Today?s results from Blinkx (LSE: BLNX) highlight just how tough the first half of the year has been. Indeed, the seller of video search and advertising services has reported a pre-tax loss of $9.7 million for the first half of the year, which is well down from a pre-tax profit of $10.7 million in the first half of 2013.
A ?Transitional Year?
Of course, management is labelling the current period as a ?transitional year?, where the company?s desktop offering is struggling to deliver strong numbers as the industry shifts to mobile. This is evidenced in Blinkx?s results, where mobile…
Today’s results from Blinkx (LSE: BLNX) highlight just how tough the first half of the year has been. Indeed, the seller of video search and advertising services has reported a pre-tax loss of $9.7 million for the first half of the year, which is well down from a pre-tax profit of $10.7 million in the first half of 2013.
A ‘Transitional Year’
Of course, management is labelling the current period as a ‘transitional year’, where the company’s desktop offering is struggling to deliver strong numbers as the industry shifts to mobile. This is evidenced in Blinkx’s results, where mobile accounted for just 1% of revenue in the first half of last year, but now accounts for 20% of revenue.
Despite this growth in mobile and its future potential, Blinkx is seeing its top and bottom lines decline. For example, revenue for the six month period fell from $111 million last year to $106 million in the current year and, while Blinkx remains profitable based on adjusted EBITDA, the bottom line is firmly in the red and could remain so over the short to medium term as Blinkx attempts to adjust to major shifts in the marketplace.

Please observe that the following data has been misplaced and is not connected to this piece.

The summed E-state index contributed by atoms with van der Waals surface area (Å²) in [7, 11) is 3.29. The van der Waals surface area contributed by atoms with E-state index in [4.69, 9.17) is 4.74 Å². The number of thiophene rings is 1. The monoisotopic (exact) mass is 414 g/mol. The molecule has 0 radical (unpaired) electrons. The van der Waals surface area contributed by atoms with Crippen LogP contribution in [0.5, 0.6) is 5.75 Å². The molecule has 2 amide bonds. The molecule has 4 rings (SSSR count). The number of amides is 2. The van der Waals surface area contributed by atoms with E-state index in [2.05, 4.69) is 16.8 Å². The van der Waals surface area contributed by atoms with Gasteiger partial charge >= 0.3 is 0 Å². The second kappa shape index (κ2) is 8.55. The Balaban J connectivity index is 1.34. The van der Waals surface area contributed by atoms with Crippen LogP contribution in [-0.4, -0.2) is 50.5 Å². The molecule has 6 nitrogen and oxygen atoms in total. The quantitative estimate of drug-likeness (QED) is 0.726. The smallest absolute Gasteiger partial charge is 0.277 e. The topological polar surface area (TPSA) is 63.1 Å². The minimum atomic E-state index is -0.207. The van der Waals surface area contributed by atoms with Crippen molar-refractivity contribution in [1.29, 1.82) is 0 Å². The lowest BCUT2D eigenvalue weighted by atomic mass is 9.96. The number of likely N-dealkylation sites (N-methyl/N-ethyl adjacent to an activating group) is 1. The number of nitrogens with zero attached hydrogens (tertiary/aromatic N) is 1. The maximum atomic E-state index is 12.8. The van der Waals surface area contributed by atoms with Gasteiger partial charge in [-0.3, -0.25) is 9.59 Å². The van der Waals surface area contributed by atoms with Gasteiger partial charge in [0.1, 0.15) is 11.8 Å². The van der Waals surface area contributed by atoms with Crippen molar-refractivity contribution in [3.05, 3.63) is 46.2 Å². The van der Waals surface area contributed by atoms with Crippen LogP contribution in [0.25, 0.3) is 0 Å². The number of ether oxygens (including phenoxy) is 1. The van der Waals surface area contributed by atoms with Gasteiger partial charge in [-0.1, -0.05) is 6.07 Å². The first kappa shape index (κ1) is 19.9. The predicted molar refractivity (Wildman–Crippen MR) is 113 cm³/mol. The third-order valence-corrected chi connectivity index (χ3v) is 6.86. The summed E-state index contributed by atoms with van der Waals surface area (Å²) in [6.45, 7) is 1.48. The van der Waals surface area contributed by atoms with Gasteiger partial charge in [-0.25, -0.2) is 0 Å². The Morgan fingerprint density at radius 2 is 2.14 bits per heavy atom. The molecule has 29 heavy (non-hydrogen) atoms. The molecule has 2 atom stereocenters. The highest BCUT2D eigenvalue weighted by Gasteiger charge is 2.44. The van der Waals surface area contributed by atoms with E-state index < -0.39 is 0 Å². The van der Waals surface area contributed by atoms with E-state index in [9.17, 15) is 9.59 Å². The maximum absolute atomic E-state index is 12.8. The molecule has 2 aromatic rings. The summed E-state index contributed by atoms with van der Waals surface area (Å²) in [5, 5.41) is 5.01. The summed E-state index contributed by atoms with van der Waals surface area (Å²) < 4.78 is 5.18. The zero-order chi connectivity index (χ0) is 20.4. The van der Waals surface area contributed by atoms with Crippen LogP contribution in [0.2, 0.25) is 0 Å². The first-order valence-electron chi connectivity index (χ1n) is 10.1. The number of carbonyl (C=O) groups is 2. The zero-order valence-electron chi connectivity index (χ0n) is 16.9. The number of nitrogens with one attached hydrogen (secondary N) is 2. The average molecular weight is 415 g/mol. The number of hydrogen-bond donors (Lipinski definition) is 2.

Clearly, Blinkx (nor any company) is able to withstand such heavy losses indefinitely. However, Blinkx could turn things around, simply because it has a considerable cash pile with which to overcome its shorter-term issues. Indeed, Blinkx now has a cash balance of over $114 million and is debt-free. As a result, it may have the time to adapt its business model and the way it operates to the shift from a desktop to a mobile offering.
The company certainly feels it has the potential to maximise shareholder returns, but with desktop seemingly being an area that lacks growth (and yet which still contributes 80% of Blinkx’s revenue) it could prove to be a transitional number of years, as opposed to just one transitional year.
Of course, Blinkx does continue to have considerable potential. As highlighted in its results, revenue and profit growth have improved since their summer lows and it has enjoyed numerous new business wins, with new content partnerships being agreed with Hallmark, Buzzfeed and Whalerock, for example. Furthermore, it acquired LYFE Mobile and continues to engage with the likes of Disney, Target and McDonald’s. Therefore, there is undoubtedly longer term potential.
However, the shift to mobile could take longer and prove to be more painful than expected. Blinkx has been almost wholly focused on desktop until recent months, and it will take time for it to change. With investor patience being rather thin as a result of Blinkx being an established, rather than start-up, company, its shares could decline further until its top and bottom lines start to pick up.
As such, it may be worth waiting before buying a slice of Blinkx. Indeed, patience has never lost anyone any money and it could prove to be a key asset in turning your portfolio into a seven-figure one.
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Peter Stephens has no position in any shares mentioned. The Motley Fool UK has no position in any of the shares mentioned. We Fools don't all hold the same opinions, but we all believe that considering a diverse range of insights makes us better investors.